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Merit Badge Counselors  

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Aloha Council, BSAMerit Badge Counselors

MERIT BADGE COUNSELORSPlease complete this form to access the merit badge counselor lists.

As a merit badge counselor, your mission is to join fun with learning. You are both a teacher and mentor to the Scout as he works on a merit badge and learns by doing. By presenting opportunities for growth via engaging activities like designing a Web page (Computers), performing an ollie and a wheelie (Snowboarding), or fabricating rope (Pioneering), you can pique a young man's interest in the merit badge subject. Just think: Your hands-on involvement could inspire a Scout to develop a lifelong hobby, pursue a particular career, or become an independent, self-supporting adult.


To qualify as a merit badge counselor, a volunteer must:

Be at least 18 years old.

Register annually with the Boy Scouts of America by completing an Adult leader application.   To ensure youth protection, a criminal background check will be done.  You can begin teaching once your application is approved and you receive your membership card.

Be of good character.

Be proficient in the merit badge subject by vocation, avocation, or special training.

Be able to work with Scout-age youth.

Be approved by the district/council advancement committee.

All merit badge counselors must be trained in the aims of Scouting and in advancement procedures.  Training module link: 

The Boy Scouts of America strongly requires that merit badge counselors take BSA Youth Protection training. This program addresses strategies for personal safety awareness for youth as well as adults. BSA Youth Protection policies include:

  • Two-deep leadership
  • No one-on-one contact
  • Respecting privacy
  • Reporting problems   

Fast Facts for the Merit Badge Counselor

  • A merit badge counselor can counsel any Scout, including his own son—although this is discouraged in order to offer a Scout the chance to meet a diverse group of outstanding adults.  
  • A counselor may be certified in unlimited merit badge subjects, but he or she must be approved for each one.
  • There is no limit on the number of merit badges that a counselor may counsel with one Scout. However, the Scout will benefit the most from working with a variety of outstanding adults.
  • A merit badge counselor may limit his or her services to one unit but still must be approved by the council advancement committee.  Volunteers who serve in multiple positions must fill out another form and show registration as a merit badge counselor.
  • Scoutmasters and assistant Scoutmasters are not automatically approved as merit badge counselors.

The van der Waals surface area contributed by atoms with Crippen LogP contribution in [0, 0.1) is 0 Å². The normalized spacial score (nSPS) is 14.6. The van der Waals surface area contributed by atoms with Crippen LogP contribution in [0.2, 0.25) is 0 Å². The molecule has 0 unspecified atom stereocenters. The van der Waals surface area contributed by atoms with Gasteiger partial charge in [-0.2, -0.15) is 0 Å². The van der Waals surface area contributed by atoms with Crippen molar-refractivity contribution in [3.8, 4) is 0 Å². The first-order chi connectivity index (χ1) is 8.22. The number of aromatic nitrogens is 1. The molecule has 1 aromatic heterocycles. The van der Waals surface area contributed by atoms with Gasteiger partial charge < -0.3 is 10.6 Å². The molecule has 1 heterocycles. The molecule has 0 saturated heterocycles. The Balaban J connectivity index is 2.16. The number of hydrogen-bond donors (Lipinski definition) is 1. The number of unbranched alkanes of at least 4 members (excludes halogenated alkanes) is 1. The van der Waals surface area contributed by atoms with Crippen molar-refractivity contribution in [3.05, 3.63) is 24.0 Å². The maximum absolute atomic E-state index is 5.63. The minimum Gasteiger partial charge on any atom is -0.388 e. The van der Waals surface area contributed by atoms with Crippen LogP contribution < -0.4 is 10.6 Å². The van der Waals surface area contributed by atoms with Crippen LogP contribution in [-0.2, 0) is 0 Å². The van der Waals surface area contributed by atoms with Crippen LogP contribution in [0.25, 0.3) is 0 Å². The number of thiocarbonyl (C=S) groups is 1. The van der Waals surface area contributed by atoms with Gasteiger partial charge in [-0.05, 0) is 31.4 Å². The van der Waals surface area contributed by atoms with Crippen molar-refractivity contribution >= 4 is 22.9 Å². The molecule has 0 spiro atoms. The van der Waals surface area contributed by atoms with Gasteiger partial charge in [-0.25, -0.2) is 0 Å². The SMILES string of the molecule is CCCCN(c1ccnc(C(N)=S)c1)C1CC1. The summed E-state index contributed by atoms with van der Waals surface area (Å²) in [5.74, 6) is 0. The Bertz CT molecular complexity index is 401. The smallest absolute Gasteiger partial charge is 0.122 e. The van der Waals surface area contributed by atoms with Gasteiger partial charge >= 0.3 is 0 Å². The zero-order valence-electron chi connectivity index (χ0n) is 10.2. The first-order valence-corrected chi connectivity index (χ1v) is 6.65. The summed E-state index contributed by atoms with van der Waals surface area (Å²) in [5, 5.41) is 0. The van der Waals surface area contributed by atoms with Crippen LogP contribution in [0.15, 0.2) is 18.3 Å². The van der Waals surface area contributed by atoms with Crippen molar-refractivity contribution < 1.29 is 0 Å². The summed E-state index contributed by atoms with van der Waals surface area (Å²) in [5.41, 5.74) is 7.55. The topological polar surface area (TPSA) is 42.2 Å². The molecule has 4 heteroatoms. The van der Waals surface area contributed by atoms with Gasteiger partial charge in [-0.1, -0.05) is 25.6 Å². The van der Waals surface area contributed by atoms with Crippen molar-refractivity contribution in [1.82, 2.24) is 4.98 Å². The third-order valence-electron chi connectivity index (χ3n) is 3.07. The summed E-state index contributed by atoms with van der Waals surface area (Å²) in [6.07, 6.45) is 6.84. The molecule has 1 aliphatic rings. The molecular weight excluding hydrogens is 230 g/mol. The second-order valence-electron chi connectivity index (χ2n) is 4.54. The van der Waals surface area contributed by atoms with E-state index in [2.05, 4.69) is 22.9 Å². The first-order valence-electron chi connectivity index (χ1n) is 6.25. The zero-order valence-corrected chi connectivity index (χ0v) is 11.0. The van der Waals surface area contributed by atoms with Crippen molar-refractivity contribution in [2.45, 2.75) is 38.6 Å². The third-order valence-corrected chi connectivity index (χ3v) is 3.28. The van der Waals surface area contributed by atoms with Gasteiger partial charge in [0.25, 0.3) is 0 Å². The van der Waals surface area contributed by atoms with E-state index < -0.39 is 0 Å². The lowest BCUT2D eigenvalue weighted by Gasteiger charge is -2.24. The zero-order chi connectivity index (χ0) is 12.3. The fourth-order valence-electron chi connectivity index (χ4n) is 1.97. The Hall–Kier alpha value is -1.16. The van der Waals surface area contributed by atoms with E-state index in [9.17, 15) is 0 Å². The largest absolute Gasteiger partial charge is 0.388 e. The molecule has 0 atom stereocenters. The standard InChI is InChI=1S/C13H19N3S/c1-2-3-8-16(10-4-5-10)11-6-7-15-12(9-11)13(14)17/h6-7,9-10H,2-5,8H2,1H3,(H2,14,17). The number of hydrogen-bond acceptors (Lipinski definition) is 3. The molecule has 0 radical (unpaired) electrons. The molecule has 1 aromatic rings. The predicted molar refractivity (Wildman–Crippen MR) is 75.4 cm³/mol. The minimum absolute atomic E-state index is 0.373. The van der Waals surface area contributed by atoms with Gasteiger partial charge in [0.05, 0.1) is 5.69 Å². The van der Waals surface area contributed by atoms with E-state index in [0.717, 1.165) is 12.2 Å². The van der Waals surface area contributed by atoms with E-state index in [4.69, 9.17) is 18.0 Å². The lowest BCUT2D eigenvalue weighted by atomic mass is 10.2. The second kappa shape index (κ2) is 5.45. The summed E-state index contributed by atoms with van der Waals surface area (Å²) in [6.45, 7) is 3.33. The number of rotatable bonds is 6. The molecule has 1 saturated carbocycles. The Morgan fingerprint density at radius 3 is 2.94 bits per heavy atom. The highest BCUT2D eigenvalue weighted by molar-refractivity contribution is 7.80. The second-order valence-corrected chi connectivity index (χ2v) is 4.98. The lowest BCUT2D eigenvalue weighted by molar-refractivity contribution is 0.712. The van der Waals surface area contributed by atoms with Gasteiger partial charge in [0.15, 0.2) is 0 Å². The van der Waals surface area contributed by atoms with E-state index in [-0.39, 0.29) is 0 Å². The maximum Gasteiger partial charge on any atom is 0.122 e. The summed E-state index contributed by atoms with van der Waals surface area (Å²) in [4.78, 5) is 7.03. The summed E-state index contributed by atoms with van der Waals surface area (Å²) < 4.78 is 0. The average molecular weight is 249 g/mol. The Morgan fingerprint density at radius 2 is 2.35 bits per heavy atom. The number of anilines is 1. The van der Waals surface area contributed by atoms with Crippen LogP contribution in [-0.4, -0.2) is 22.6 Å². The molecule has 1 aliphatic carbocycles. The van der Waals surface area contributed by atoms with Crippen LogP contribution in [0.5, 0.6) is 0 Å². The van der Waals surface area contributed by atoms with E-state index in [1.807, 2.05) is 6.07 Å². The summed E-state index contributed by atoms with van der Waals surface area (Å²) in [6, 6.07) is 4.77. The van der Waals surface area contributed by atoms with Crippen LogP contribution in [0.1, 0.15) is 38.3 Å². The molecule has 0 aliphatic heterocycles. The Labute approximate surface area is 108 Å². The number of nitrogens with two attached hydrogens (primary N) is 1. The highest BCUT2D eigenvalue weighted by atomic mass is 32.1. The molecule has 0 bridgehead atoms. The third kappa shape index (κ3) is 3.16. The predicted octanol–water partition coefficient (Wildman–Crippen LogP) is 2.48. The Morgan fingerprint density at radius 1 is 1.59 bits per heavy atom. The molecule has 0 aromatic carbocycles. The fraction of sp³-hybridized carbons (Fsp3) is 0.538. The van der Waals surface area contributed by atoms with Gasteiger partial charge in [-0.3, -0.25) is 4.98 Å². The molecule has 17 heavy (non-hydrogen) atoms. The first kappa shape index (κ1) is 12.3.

• Group instruction is acceptable, but each Scout must be tested and passed individually.
  • There is no time limit for completion of merit badges, but all work on merit badges must be completed before the Scout's 18th birthday.
  • The merit badge counselor assesses the Scout's knowledge to ensure he has completed all the required work—no more, and no less. You may not add to, delete from, or modify the merit badge requirements in any way, although certain considerations can be made for Scouts with disabilities.


Helpful hints:

Scout Buddy System. A Scout must have a buddy with him at each meeting with a merit badge counselor. A Scout's buddy can be another Scout, a parent or guardian, a brother or sister, or a relative or friend. From his Scoutmaster, the Scout obtains a signed merit badge application and the name of the appropriate merit badge counselor. The Scout sets up his first appointment with the counselor. The counselor should explain the requirements to the Scout. The Scout and his buddy then meet as appropriate with the counselor until the Scout completes the badge's requirements.

Make the Scout feel welcome and relaxed.

Stimulate the Scout's interest by showing him something related to the merit badge subject, but don't overwhelm him; remember, he is probably a beginner.

Carefully review each requirement, start with easy skills or questions, and encourage practice.

Insist that the Scout do exactly what the requirements specify. Many of the requirements involve hands-on activities that call for a Scout to show or demonstrate; make; list; discuss; or collect, identify, and label—and he must do just that.

Don't make the requirement more difficult—or any easier—than stated. A Scout may undertake more activities on his own initiative, but he cannot be pushed to do so.

During testing, the Scout might need help in a particular area or with a certain skill, and may need to be retested later to ensure the requirement has been fulfilled.

Encourage self-evaluation and self-reflection, and establish an atmosphere that encourages the Scout to ask for help.

Take a genuine interest in the Scout's projects, and encourage completion


A merit badge counselor will be registered in the Boy Scouts of America at the District level regardless of whether they teach for a specific unit only.  The Merit badge Counselor position code is a non-unit registration.  No publishing of Merit Badge counselor’s names, telephone numbers or emails will be done without specific permission from the counselor.

Guest speakers or other RESOURCE people who help a counselor with certain requirements of a merit badge are NOT required to be registered as Merit Badge counselors unless they will be teaching outside of the approved counselor’s class.

Units can extract their own unit listing by using the council or district approved listing only. 


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